Horror is one of the most diverse and divisive film genres out there. There are so many different kinds of horror movies for virtual every movie fan that likes a good scare. Horror can be split into many different subgenres and many of us hardcore fans have developed a favorite over time. From monsters to plagues, knife wielding killers to torture porn, ghosts to ancient rituals—we’ve narrowed down 11 subgenres that have defined horror. Take a look at our analysis of these horror subgenres, then let us know your favorite horror subgenre from this list in the comments section on social media.
These horror movies revolve around natural disasters (floods, earthquakes, volcanoes, storms, etc.) as well as plagues and pandemics.
Examples of Disaster Horror: “Crawl” (2019), “Contagion” (2011), “Outbreak” (1995)
These horror movies focus on the psychological and emotional aspects of fear.
Examples of Psychological Horror: “The Silence of the Lambs” (1991), “The Shining” (1980), “Get Out” (2017)
These horror movies revolve around a killer stalking and murdering groups of people, often using bladed weapons such as knives or machetes.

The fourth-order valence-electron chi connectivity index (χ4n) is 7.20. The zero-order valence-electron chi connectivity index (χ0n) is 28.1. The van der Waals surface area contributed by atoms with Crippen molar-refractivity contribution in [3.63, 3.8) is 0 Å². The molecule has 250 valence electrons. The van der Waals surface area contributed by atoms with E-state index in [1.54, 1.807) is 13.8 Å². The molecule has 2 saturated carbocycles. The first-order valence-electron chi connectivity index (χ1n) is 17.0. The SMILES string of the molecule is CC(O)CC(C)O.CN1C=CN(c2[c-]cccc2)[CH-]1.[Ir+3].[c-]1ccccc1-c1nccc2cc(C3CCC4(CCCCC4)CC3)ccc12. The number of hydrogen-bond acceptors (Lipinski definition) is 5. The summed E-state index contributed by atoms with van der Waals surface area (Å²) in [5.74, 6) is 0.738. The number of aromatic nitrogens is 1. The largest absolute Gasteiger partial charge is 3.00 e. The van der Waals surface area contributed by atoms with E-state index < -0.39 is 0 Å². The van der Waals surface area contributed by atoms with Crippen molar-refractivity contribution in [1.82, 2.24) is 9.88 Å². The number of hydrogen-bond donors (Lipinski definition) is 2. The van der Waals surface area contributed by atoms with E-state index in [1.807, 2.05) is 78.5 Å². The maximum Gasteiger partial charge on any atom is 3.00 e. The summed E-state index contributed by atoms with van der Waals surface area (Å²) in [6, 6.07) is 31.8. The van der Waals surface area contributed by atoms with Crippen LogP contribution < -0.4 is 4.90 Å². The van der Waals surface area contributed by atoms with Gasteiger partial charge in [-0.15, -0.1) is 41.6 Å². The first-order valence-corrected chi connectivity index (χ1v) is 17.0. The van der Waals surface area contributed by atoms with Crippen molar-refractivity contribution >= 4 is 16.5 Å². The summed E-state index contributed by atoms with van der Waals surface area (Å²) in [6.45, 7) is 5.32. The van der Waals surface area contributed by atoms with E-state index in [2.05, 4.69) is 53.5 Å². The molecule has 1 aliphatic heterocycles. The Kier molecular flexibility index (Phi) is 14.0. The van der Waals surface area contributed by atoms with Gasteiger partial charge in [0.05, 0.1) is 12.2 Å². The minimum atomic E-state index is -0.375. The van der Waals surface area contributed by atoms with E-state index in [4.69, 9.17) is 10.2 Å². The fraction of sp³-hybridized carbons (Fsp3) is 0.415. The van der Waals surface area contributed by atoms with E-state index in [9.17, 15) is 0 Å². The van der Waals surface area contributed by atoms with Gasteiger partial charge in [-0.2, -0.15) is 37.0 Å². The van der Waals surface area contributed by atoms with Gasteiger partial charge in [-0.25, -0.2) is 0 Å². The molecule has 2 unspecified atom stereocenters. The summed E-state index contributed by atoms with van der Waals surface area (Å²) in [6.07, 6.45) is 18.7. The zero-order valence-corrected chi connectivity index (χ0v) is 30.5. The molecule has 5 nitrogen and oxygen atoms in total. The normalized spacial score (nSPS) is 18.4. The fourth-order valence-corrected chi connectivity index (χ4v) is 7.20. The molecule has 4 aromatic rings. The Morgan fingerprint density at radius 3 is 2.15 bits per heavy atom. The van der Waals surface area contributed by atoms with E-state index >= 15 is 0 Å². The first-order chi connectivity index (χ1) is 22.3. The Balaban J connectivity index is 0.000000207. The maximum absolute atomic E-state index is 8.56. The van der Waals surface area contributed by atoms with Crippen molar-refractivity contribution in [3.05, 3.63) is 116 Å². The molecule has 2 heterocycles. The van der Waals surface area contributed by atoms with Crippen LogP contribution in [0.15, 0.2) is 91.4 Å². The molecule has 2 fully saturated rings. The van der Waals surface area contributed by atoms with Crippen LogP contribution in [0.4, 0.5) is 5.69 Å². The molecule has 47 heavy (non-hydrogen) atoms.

Examples of Slasher Horror: “Friday the 13th” (1980), “Halloween” (1978), “Scream” (1996)
These horror movies follow the graphic and disturbing transformation or destruction of the human body.
Examples of Body Horror: “The Fly” 1986, “Hellraiser” (1987), “The Human Centipede” (2009)
These horror movies center on gratuitous violence, gore and mutilation.
Examples of Splatter Horror: “Saw” (2004), “Hostel” (2005), “Terrifier” (2016)
These horror movies revolve around all things supernatural, including ghosts and demonic possession.
Examples of Paranormal Horror: “The Conjuring” (2013), “The Exorcist” (1973), “Poltergeist” (1982)
These films are presented in the found footage film technique with real-time commentary, shaky camera work, “raw” footage and naturalistic acting.
Examples of Found Footage Horror: “Paranormal Activity” (2007), “The Blair Witch Project” (1999), “Rec” (2007)
These films follow human beings interacting with dangerous monsters such as vampires, werewolves, aliens, giant animals, etc.
Examples of Creature Horror: “Jaws” (1975), “A Quiet Place” (2018), “Alien” (1979)
These films combine elements of both the comedy and horror genres, often falling into one of three categories: black comedy, parody or spoof.
Examples of Comedy Horror: “Shaun of the Dead” (2004), “Tucker and Dale vs. Evil” (2010), “Zombieland” (2009)
These films follow a protagonist(s) working to escape and survive death throughout the film. What separates survival films from slashers is that the protagonists are often trying to survive an entity larger than a singular killer.
Examples of Survival Horror: “The Belko Experiment” (2016), “The Purge” (2013), “Don’t Breathe” (2016)
These films employ elements of folklore and often include themes such as isolation, religion and the power of nature.
Examples of Folk Horror: “Midsommar” (2019), “The Wicker Man” (1973), “The Witch” (2015)